Jump to content


participating member
  • Content Count

  • Joined

  • Last visited

  1. Looking for a table for 12 for a wedding dinner. Left it too late for comfort and hoping for suggestions to save the day. Problem is, it's July 29, the last Friday in July. Gay marriage season will probably just be starting. Mazel tov, one and all, but there will obviously be a lot of bookings and we were caught behind in our planning. We're looking for a classy place, excellent food with some kid accessibility, as 5 diners will be from 9-14. Excellent service, as this is a special dinner. To give you a sense of the kind of place I dreamed about: I tried Nougatine, but they don't take reservat
  2. Near Albany, Jumpin Jacks in Scotia is a decent riverside drive-in for a burger and a shake. A Jackburger comes topped with coleslaw, and if you ask they'll grill in some barbecue sauce. They make a big deal about the rings but they're nothing special. (518) 393-6101 5 Schonowee Ave Scotia, NY 12302 If solid Greek diner sounds good, you want the Colonie Diner, in Colonie. (518) 456-1550 1890 Central Ave Albany, NY 12205
  3. For sure I've had my eyes on Tony Luke's, but I think I'll be there Saturday night, in fact. I've also planned to do the South Philly cheesesteak taste-off. What would be your next choice? The reason I'm looking for something nearer the I-476 is that I gotta get out of town by 1 pm and I bet there's nothing better along the rest of my drive. I appreciate your help. Hungry already.
  4. I'm going to be leaving a friend's house in Wilmington, Del. Sunday noonish and driving home, north on I-476. I hate that feeling late in a long drive that I need something to eat but have to resort to roadside plastic McGarbage. My travel route skirts Philadelphia, but there must be a good sandwich place or three in there close by (up to 10-15 minutes from the highway) that will come in handy up around Binghamton, where Friendly's starts looking good. I've read so much here about the Philly sandwich experience, not just cheesesteaks but other varieties. Please give me directions to your recom
  5. agalarneau

    Dinner! 2007

    A dinner to remember: Starting from a Washington Post recipe for marinated swordfish stew, my wife came home with the biggest piece of fish I've ever been responsible for - a 3.5 pound slab of swordfish. Here it is under its blanket of fresh basil, crushed garlic cloves, extra virgin olive oil, bay leaves and fresh rosemary: How'd it turn out? Let's just say my brother and his family are visiting for the weekend - and I know what's for dinner.
  6. agalarneau

    Dinner! 2007

    You can have your Easter ham. What I want is a little further down the pig. Pork belly. That's right; unsmoked bacon. Rub it with salt and five-spice powder, roast it until it's juicy and crispy, and ummmmm.... I call it "Poor man's foie gras." Get in mah belly!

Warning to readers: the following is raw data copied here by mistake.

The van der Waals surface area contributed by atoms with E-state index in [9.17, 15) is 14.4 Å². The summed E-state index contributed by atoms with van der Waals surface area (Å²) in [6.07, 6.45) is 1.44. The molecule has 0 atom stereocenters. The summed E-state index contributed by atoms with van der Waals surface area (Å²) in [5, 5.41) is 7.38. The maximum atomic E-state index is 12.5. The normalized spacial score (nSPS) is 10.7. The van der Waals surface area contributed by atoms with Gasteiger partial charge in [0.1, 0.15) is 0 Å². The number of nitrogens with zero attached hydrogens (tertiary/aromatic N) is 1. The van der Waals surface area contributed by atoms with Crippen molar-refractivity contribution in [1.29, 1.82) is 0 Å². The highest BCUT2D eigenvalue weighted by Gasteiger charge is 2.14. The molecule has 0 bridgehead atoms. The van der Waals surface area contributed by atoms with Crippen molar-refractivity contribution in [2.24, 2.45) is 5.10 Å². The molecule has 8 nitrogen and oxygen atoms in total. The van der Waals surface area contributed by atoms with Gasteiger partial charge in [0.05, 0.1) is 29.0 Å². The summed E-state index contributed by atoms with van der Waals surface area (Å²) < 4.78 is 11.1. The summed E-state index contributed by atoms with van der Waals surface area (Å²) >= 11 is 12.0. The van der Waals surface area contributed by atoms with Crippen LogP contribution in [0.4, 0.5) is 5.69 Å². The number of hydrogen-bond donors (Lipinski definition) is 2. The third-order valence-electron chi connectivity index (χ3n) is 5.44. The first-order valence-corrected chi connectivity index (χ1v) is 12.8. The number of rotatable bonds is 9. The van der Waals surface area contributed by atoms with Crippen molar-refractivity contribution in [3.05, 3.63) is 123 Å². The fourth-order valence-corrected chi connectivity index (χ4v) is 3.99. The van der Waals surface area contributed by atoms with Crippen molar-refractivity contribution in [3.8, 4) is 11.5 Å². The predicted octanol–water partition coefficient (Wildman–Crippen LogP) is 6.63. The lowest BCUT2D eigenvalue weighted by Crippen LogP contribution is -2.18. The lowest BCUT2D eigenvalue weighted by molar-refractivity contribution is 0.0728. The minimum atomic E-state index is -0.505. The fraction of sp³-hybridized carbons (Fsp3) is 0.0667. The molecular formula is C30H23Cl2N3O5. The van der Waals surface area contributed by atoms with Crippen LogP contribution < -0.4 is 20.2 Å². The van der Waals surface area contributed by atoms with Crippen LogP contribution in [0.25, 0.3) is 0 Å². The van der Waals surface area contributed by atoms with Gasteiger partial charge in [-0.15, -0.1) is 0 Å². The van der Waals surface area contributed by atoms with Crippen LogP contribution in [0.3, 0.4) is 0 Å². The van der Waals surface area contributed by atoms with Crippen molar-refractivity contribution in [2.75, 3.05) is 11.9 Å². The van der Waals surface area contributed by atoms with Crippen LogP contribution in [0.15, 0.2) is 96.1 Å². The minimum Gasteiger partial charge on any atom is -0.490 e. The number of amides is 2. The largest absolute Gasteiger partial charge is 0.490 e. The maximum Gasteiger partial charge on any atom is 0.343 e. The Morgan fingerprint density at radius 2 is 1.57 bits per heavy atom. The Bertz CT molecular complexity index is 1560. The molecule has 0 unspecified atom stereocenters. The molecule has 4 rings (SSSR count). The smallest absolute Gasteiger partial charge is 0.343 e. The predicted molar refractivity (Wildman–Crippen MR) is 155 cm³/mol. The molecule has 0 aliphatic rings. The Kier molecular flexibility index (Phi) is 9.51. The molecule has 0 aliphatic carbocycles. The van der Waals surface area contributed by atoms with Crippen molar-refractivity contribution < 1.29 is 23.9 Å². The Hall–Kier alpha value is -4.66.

7. agalarneau

    Dinner! 2007

    meredith la, I don't have that cookbook. Where's the "smoky" come from? Chipotle? Did you use canned chipotle? Any other standout flavorings in the braise? Thanks - I'm trying to expand my taco repertoire.
  8. agalarneau

    Dinner! 2007

    After going through the trouble of making red chile sauce in the Great White North, it's time for carne adovada tacos. Once you've got the chile sauce in your freezer, the distance between you and sorta-authentic-tacos just narrowed considerably. Click here for the details.
  9. agalarneau

    Easter Menus

    Ham, of course. Basted with brown sugar and mustard - simple, and sublime. It helps that this is a ham from the pig raised for us at a local farmer's and smoked to order. Never better.
  10. I learned my lessons about chiles the hard way. I was making red chile sauce and I didn't think the New Mexico chiles were all that dangerous. Until I went to rub my eye. The next time I made red chile sauce, I wore gloves, as you can see. I also sent my family to the mall while I toasted the chiles and fried the paste. So that's where tear gas comes from!
  11. The big girl (10) complains about having dirty hands and has recently proclaimed that even peeling carrots is too much trouble. So far, it hasn't seemed worth the fight. But the younger girl (7) and boy (5) love helping. Recently they learned how to peel shrimp: ... for their favorite coconut-milk grilled shrimp. They love getting their aprons on, too. It's going to be a little while before they're knife-capable, but when we have a prep army, look out!
  12. agalarneau

    Dinner! 2007

    Simple coconut milk marinade makes for some tasty grilled shrimp - even kids will eat it. Well, my kids, anyways. The hows and whys are here.
  13. I'm new at foodblogging, but I've been a professional writer who loves to cook for almost 20 years. I decided to go forward despite the plethora of amazing, better-than-I-will-ever-be blogs because there is no one doing it where I am, in and around Buffalo, N.Y. We do love to eat, though, and since I am a reporter I believe there will be value to gathering an audience to see what's out there. Say, interviewing the one guy who brings sheep's milk yogurt to the farmer's market and posting an edited interview. I'm going to be going and finding the best stuff within an hour's drive and Toronto an
  • Create New...